Constants in C#

Since variables hold specific values ​​and serve as the name of memory locations, they can be changed multiple times during a program run. But constants are opposite because these values ​​do not change while running the program, you cannot change any values. These fixed values are technically termed as literals. In this chapter, you will learn about the constants available in C#.

What Are Constants(Literals) in C#?

Constants can be termed as those immutable values that are known at compile-time, and values cannot be changed during the life of the program. In other words, constants are used for declaring any C# identifier whose values remain the same during the entire program run.

Types of C# Constants

There are four significant types of literals supported by C#. These are:
  • Character Literals
  • Integer Literals
  • Floating-point Literals
  • String Literals

Let us discuss each of them in brief.

Character Literals: Character literals are those literals where the data is enclosed within a pair of single quotes. These literals are plain characters that are available in the ASCII table. These can be of three types:

  • Plain characters (example: 'g', 'd', 's', '6', ' ' etc)
  • Escape sequence (example: '\n', '\t', '\a', '\?'etc)
  • Universal characters (example: '\u02C0')

The escape sequence is explained separately below:

  1. Integer Literals: These types of literals can be a decimal value or even hexadecimal constant, which are identified by the compiler using their prefix, which is termed as the base or radix of a value. For hexadecimal value, the prefix is 0x or 0X, and no prefix is required for decimal values (which is the literal default type). Also, 'U' or 'u' and 'L' or 'l' are used as a suffix for determining unsigned and long values.
    Example: 0xFeeL, 0x4b, 30u, 50l, 642 etc.
  2. Floating-point Literals: These types of literals have two parts - first, the integral part in the left of the decimal point and the fractional part in the right of the decimal. These types of literals can be expressed in two forms:
    1. Decimal format (you have to use the decimal point for representing).
    2. Exponential format (you have to use the 'E' or 'e' for representing).
      Example: 213457E-2F, 8.34467, .e57, 842f etc.
  3. String literals: These types of literals are enclosed within double quotes ("") or using @"". The string constants are similar to that of character constants and their types. These literals can be represented in multiple lines by enclosing them within double quotes and separated by white spaces. A backslash can be used for representing a continuation of string literals.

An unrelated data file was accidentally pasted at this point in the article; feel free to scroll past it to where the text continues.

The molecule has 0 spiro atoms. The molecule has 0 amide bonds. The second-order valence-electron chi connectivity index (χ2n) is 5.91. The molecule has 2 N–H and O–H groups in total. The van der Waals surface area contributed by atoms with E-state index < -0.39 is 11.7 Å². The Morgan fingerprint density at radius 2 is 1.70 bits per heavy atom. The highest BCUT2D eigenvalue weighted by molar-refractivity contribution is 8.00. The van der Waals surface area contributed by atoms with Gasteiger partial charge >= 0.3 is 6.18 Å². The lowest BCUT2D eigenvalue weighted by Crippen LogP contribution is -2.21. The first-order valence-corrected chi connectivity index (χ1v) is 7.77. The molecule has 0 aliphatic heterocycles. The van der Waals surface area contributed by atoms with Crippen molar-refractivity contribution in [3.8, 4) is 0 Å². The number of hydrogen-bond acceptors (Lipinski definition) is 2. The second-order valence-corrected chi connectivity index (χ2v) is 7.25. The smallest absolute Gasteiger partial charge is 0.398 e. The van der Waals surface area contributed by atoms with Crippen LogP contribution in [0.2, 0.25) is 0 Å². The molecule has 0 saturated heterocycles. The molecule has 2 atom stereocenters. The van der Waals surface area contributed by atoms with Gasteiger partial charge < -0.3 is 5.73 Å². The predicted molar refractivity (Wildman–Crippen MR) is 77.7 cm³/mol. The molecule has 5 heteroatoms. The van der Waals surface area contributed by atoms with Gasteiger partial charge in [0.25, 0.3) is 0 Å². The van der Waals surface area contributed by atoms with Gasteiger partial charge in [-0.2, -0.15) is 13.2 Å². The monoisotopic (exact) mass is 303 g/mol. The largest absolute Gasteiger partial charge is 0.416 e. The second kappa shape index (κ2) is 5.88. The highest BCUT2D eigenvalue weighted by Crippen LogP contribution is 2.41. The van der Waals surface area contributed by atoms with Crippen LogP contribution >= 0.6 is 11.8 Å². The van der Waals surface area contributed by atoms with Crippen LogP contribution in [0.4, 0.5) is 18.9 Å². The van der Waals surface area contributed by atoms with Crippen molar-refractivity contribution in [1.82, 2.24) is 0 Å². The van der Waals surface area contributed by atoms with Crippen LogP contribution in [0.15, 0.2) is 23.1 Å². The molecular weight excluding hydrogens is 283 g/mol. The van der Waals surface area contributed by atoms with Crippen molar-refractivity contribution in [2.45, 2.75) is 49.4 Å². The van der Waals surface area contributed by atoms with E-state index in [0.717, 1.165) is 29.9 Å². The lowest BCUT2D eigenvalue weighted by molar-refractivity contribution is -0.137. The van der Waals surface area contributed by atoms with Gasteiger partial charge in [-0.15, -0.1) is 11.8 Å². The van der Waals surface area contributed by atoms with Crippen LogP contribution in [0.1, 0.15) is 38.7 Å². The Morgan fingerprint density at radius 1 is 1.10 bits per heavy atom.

Example:
    "Hey, \
    you"
    "Hi, Alex"
    @"Hello"

What Are the Escape Sequences?

Escape sequences are character combination that starts with a backslash trailing with some specific character(s) which in combination form a meaning that is known to the compiler. To represent a new line or printing a single or double quote or to provide a tab space at the time of program execution, you will use these escape sequences. C# provides these following escape sequences:

  • \' - for giving a single quote.
  • \" - for giving a double quote.
  • \\ - for giving backslash.
  • \0 - for giving Unicode character 0.
  • \a - for giving Alert (character 7).
  • \b - for giving backspace (character 8).
  • \f - for giving form feed (character 12).
  • \n - for giving new-line (character 10).
  • \r - for giving carriage return (character 13).
  • \t - for giving a horizontal tab (character 9).
  • \v - for giving vertical quote (character 11).
  • \uxxxx - for giving Unicode character with hex value xxxx.
  • \xn[n][n][n] - for giving Unicode character with hex value nnnn.
  • \Uxxxxxxxx - for giving Unicode character with hex value xxxxxxxx.

C# Program to Demonstrate All Literals Types

Example:
using System;

public class Program {
 public static void Main() {
  int a = 10;
  float pi = 3.14159f;
  char ch = 'g';

  Console.WriteLine("Hello\tC#\n\n");
  Console.WriteLine("first value is " + a);
  Console.WriteLine("second value is " + pi);
  Console.WriteLine("third value is " + ch);
  Console.ReadLine();
 }
}
Output:
Hello    C#


first value is 10
second value is 3.14159
third value is g

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